"Are some Wikipedians impolite? Certainly. So are some journal reviewers. Was your Wikipedia edit removed or article deleted? How different is it from having a journal or conference submission rejected? Is the power of experienced Wikipedia volunteers or administrators superior to that of a newbie editor? The answer is yes—in the same way that a journal editor or grant reviewer has leverage over one’s submission."
In a short commentary, Jemielniak agrees with Konieczny's analysis of these two polarized stances as "the underlying cultural problem", and calls for "institutional support [for Wikipedia] from beyond the Wikimedia Foundation or Wiki Education Foundation", e.g. by "counting [Wikipedia editing] towards tenure reviews at universities."
In another response, titled "Wikipedians among Us: From Allies to Reformers", Kara Kennedy also largely agrees with Konieczny's observations, but "sheds light on some of [his] oversights, including the still-present issues of bias and gaps in content and quality due to a lack of diversity in editorship".
In a third response, the journal's editor-in-chief Ken Friedman (User:Kenfriedman0) argues that Wikipedia "suffers from the internally-focused cultural patterns among Wikipedians that prevent the improvements needed for a high quality reference work". Among other observations, he focuses on the Wikimedia Foundation's statement (in its fundraising messages) that 98% of Wikipedia readers do not donate, claiming that "This admission contains a message that the Wikimedia Foundation doesn’t seem to understand. When only 2% of the audience for a widely used not-for-profit project is willing to support the project they use, this suggests that the project might not survive as a commercial venture."
In the concluding piece, Konieczny responds to the three comments, joining Jemielniak and Kennedy in making "The Case for Institutional Support: It’s High Time for Governments and University Administration to Actively Support Wikipedia".  He devotes some space to Friedman's recollections of his own negative experiences of trying to contribute to Wikipedia. Examining the on-wiki record, Konieczny notes that the only dispute appears to have been about "whether to insert several names on the list of Fluxus members—an art movement Friedman was involved in both as artist and later, scholar—or not," whereas Friedman's larger contributions all appear to have been accepted. Konieczny argues that "[t]his illustrates the classic notion of negativity bias: we are much more likely to remember the bad experiences than the good ones, even if the latter are more common".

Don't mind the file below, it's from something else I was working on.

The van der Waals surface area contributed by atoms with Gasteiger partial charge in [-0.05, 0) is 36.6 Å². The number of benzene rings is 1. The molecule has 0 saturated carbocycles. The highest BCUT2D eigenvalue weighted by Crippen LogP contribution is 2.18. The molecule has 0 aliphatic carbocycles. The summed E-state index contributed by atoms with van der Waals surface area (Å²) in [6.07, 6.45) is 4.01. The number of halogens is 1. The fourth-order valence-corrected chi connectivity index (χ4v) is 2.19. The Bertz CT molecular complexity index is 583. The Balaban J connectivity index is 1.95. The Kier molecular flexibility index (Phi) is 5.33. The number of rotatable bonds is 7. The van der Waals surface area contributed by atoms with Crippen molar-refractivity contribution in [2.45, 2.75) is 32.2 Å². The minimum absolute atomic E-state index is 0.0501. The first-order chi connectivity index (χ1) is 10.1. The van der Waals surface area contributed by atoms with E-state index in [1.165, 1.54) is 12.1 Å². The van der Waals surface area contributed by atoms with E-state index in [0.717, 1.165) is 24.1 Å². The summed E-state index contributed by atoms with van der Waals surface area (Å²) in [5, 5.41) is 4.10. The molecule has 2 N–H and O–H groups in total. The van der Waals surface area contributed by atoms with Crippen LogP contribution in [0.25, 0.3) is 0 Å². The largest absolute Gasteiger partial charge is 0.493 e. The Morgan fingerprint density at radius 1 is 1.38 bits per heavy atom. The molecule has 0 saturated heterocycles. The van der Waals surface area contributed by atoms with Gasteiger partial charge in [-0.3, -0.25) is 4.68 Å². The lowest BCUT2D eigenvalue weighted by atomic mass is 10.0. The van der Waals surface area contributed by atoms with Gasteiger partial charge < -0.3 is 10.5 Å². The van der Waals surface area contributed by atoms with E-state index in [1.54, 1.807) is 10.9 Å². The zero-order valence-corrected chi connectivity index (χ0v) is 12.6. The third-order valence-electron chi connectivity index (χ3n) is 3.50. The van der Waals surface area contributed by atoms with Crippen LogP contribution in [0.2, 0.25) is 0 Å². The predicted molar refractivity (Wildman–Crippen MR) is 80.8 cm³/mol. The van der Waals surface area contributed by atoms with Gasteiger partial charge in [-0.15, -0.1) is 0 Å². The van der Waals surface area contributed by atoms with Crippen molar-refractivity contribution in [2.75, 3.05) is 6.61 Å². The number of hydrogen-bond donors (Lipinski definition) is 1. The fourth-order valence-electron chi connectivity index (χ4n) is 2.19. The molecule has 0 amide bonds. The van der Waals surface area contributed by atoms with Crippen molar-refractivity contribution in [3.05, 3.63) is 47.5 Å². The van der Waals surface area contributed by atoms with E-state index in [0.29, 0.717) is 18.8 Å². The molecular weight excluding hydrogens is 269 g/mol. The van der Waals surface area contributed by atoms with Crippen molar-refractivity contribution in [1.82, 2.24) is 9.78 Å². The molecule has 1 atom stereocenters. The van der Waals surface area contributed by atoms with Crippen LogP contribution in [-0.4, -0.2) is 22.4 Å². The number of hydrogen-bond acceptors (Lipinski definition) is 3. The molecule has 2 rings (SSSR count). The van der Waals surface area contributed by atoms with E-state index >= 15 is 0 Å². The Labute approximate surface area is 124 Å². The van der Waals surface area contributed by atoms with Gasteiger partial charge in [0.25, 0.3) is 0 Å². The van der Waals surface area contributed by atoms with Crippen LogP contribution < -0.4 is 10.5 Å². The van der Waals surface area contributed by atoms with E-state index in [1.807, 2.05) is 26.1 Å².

Other recent publications that could not be covered in time for this issue include the items listed below. Contributions, whether reviewing or summarizing newly published research, are always welcome.
From the abstract:
"To supplement current globalization indexes, I propose a new index, the Wikipedia Global Consciousness Index (WikiGCI). [...] The first research objective is to construct the new index as an empirical assessment of global consciousness by applying the top 100 global articles as the empirical units. Global articles are the Wikipedia articles edited in the most countries, identified by geolocating the IP address edits. Furthermore, I discursively analyze how these Wikipedia articles express global consciousness by statements of global wholeness in their narratives. [...] The second research objective is to discursively analyze regional patterns in Wikipedia’s global and local articles. I performed a mixed method, multilingual discursive analysis to examine how four globalizing discourses (references to the countries in the world’s economic core, the use of English in citations, references to international media institutions, and the monetization of commodities) can distinguish place representations between two groups of articles. [...] This discourse analysis reveals that the representation of the world is not strictly determined by the core. While the socio-economic power in the core creates the globalizing discourses, non-core editors engage with the discourses to depict the world based on the socio-historic conditions of their countries."
From the abstract:
"On 18th January 2012 in the ‘first Internet strike’ against the American ‘Stop Online Piracy Act' legislation, over two thousand Wikipedians took part in the vote concerning whether their site should undertake a protest action, with vast majority expressing support for this action. However, the vote participants formed only a tiny fraction of the total number of Wikipedians who number in millions. [...] This paper discusses the intricate dynamics between Wikipedia egalitarian ethos and the creed to discuss project matters deliberately on one hand and the conspicuous lack of promotion and advertisement stemming from a rule against ‘canvassing’ and an overall skepticism regarding the status of majority votes. While voters' passivity and lack of interest play a major role, as expected, another factor emerges as a significant factor responsible for the low levels of participation: an inefficient information distribution system, as the vast majority of Wikipedians were not aware of the ongoing discussions and the vote itself until after their conclusion.
See also our review of an earlier paper by the same author: "Wikipedia’s SOPA Strike considered as international political movement", and his own review of a 2012 paper: SOPA blackout decision analyzed"